A.J. Cooper was angry when he left the meeting -- the one where a senior manager in the District's Summer Youth Employment Program declared conducting an anonymous survey among participants as part of an anti-teen pregnancy strategy would make the department "look bad."
"On the way to work the next day, where I usually made a left, I made a right to the [Board of Elections] and picked up petitions," Cooper recently told me.
Thus began his quest to become an at-large D.C. councilman. One of several challengers -- independents David Grosso and Leon Swain; Republican Mary Brooks Beatty; and Statehood Green Party Ann Wilcox -- he's hoping to unseat either incumbent independent Michael A. Brown or Democrat Vincent B. Orange Sr. in the Nov. 6 general election.
The two top vote-getters will be declared winners. The city's constitution mandates one of those must be from the nonmajority party. That directive doesn't prohibit voters from selecting both candidates from outside the dominant political party.
"It's going to take heart and guts to stand against what's going on in this city," said Cooper, an independent.
When he picked up his petitions, he didn't realize Brown would be on the ballot. The incumbent had been helpful in getting a council resolution pledging to cut the teen pregnancy rate by half by 2015, saving the city an estimated $500 million annually. But Cooper said he soon realized legislators were all talk. Still, as a courtesy, he made his political intentions known to Brown.
"He told me I should pull out and wait," Cooper said. "He said he could introduce me to the money people and teach me how the game is played."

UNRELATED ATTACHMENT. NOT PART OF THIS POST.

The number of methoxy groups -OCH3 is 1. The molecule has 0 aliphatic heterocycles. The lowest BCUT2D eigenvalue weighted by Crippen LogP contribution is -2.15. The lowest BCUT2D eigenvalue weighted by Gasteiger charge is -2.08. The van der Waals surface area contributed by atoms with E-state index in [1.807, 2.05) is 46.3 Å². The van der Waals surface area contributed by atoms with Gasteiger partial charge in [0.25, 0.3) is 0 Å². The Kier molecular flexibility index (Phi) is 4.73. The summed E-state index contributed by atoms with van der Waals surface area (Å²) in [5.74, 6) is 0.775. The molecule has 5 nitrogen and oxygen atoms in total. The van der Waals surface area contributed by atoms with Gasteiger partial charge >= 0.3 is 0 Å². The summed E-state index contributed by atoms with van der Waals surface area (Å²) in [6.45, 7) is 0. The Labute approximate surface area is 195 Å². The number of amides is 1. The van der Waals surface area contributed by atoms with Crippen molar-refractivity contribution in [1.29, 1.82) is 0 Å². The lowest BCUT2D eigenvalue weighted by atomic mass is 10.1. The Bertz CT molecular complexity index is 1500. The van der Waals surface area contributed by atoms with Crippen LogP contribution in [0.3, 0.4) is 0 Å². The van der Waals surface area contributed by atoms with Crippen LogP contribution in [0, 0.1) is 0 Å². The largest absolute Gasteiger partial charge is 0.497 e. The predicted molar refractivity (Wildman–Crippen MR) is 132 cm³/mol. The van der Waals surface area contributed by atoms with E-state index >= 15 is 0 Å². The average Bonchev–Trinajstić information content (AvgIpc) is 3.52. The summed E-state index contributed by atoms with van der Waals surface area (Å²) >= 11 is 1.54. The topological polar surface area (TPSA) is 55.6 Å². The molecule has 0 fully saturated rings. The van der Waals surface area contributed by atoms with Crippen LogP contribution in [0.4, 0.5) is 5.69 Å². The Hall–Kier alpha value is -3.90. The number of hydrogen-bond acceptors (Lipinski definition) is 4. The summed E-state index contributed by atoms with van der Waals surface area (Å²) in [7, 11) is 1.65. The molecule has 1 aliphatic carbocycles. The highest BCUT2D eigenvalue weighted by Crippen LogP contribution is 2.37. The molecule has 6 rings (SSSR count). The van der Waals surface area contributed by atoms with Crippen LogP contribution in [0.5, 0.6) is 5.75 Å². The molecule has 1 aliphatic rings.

Public service is no game to Cooper.
Oddly, some groups -- the Georgetown Business Association, for example -- have failed to invite him to candidates' forums, citing the size of his campaign coffer. But when allowed in the room, Cooper has demonstrated a deep understanding of the issues.
Consider his focus on teen pregnancy: "[It] affects the city in ways a lot of people don't understand," said Cooper, adding 76 percent of the children served by the Child and Family Services Agency were born to parents who started families as teens. It adversely impacts academic achievement and fuels juvenile delinquency and incarceration rates. The city spends pittance on prevention. "It shows the lack of vision in the D.C. government."
Cooper also has championed term limits and campaign finance reform. He has advocated affordable housing and more jobs for District residents, arguing the solution is green energy -- solar and wind. "We have a problem with energy and a problem with employment. Those two problems could solve each other.
"We could bring careers, instead of Band-Aid government jobs," Cooper said. "My generation of millennials is chomping at the bit and saying, 'Let us get a shot at fixing things. We can actually fix them.' "
Residents eager to enhance the quality of elected officials in the District may want to give Cooper serious consideration.
Jonetta Rose Barras can be reached at email@example.com.
Jonetta Rose Barras' column appears on Tuesday and Friday. She can be reached at firstname.lastname@example.org.